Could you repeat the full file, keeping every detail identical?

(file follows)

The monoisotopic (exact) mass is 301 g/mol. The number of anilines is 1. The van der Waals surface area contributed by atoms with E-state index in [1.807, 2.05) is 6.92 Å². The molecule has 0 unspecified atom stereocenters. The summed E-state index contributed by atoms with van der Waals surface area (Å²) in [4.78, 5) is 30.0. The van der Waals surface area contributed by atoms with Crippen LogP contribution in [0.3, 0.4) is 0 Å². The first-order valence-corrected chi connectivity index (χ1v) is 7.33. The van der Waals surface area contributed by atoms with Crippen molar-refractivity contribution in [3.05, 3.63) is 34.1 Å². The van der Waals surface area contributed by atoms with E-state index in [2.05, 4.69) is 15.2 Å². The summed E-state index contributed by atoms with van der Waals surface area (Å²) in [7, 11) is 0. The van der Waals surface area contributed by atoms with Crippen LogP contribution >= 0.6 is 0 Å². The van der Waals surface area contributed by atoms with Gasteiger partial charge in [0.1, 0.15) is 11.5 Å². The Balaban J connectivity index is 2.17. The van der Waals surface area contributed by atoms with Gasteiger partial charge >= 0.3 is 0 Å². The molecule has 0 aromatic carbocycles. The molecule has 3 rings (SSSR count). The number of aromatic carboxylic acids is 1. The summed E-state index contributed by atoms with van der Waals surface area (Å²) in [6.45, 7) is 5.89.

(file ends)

The monoisotopic (exact) mass is 301 g/mol. The number of anilines is 1. The van der Waals surface area contributed by atoms with E-state index in [1.807, 2.05) is 6.92 Å². The molecule has 0 unspecified atom stereocenters. The summed E-state index contributed by atoms with van der Waals surface area (Å²) in [4.78, 5) is 30.0. The van der Waals surface area contributed by atoms with Crippen LogP contribution in [0.3, 0.4) is 0 Å². The first-order valence-corrected chi connectivity index (χ1v) is 7.33. The van der Waals surface area contributed by atoms with Crippen molar-refractivity contribution in [3.05, 3.63) is 34.1 Å². The van der Waals surface area contributed by atoms with E-state index in [2.05, 4.69) is 15.2 Å². The summed E-state index contributed by atoms with van der Waals surface area (Å²) in [7, 11) is 0. The van der Waals surface area contributed by atoms with Crippen LogP contribution >= 0.6 is 0 Å². The van der Waals surface area contributed by atoms with Gasteiger partial charge in [0.1, 0.15) is 11.5 Å². The Balaban J connectivity index is 2.17. The van der Waals surface area contributed by atoms with Gasteiger partial charge >= 0.3 is 0 Å². The molecule has 0 aromatic carbocycles. The molecule has 3 rings (SSSR count). The number of aromatic carboxylic acids is 1. The summed E-state index contributed by atoms with van der Waals surface area (Å²) in [6.45, 7) is 5.89.